Most nurses understand and accept that nursing is a stressful profession. Nurses deal daily with life-and-death situations, and care for people at their most vulnerable and private of times. Yet, we do not generally recognize the toll this takes (Aycock & Boyle, 2009). There are few support systems in place for nurses to deal with the trauma, stress, grief, and even loss that they experience in caring for patients (Boyle, 2011). Because of this lack of support systems, Nursing Nidra has built in sharing circles to help fill the gap. The communal support of colleagues is critical to nurses’ overall survival, and creates renewal in the sharing experiences (Lippincott, Williams, & Wilkins, 2002). These circles also serve as ways to share learning; storytelling creates support and develops personal resilience (East et al., 2010).
To ensure an overall holistic approach to Nursing Nidra, we have also incorporated aspects of nutrition and sleep. We have found that overcoming stress is one thing, but to continue to heal, the body needs adequate nutrition and sleep (Stevenson, 2016).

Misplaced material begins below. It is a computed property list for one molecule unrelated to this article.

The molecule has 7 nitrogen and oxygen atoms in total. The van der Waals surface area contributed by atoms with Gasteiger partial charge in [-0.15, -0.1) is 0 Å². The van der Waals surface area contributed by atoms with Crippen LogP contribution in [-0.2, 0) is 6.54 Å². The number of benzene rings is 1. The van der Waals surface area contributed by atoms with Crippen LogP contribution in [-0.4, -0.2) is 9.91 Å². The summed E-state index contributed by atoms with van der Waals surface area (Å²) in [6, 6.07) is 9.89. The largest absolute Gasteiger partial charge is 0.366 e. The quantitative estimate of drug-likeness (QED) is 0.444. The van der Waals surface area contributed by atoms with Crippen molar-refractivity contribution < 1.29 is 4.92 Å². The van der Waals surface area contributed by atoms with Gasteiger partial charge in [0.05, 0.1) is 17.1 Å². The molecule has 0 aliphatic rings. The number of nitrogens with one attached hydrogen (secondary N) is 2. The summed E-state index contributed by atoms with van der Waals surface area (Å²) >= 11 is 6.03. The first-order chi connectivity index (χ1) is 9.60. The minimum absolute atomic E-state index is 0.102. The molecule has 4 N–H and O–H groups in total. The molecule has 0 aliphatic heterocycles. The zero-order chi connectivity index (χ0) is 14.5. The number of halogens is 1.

A major component of Nursing Nidra is the importance of self-care. Improving self-care is vital to creating overall wellness (Portnoy, 2011). However, we know from experience, as well as talking with many nurses, that although nurses care deeply for others, they oftentimes neglect their own self-care. Each Nursing Nidra session ends with a mindset focus and meditation to help “hardwire-in” the practice of caring for oneself without guilt. We built self-care into the weekly homework assignments in the form of time spent in practicing the Nursing Nidra skills, meditation, and journaling.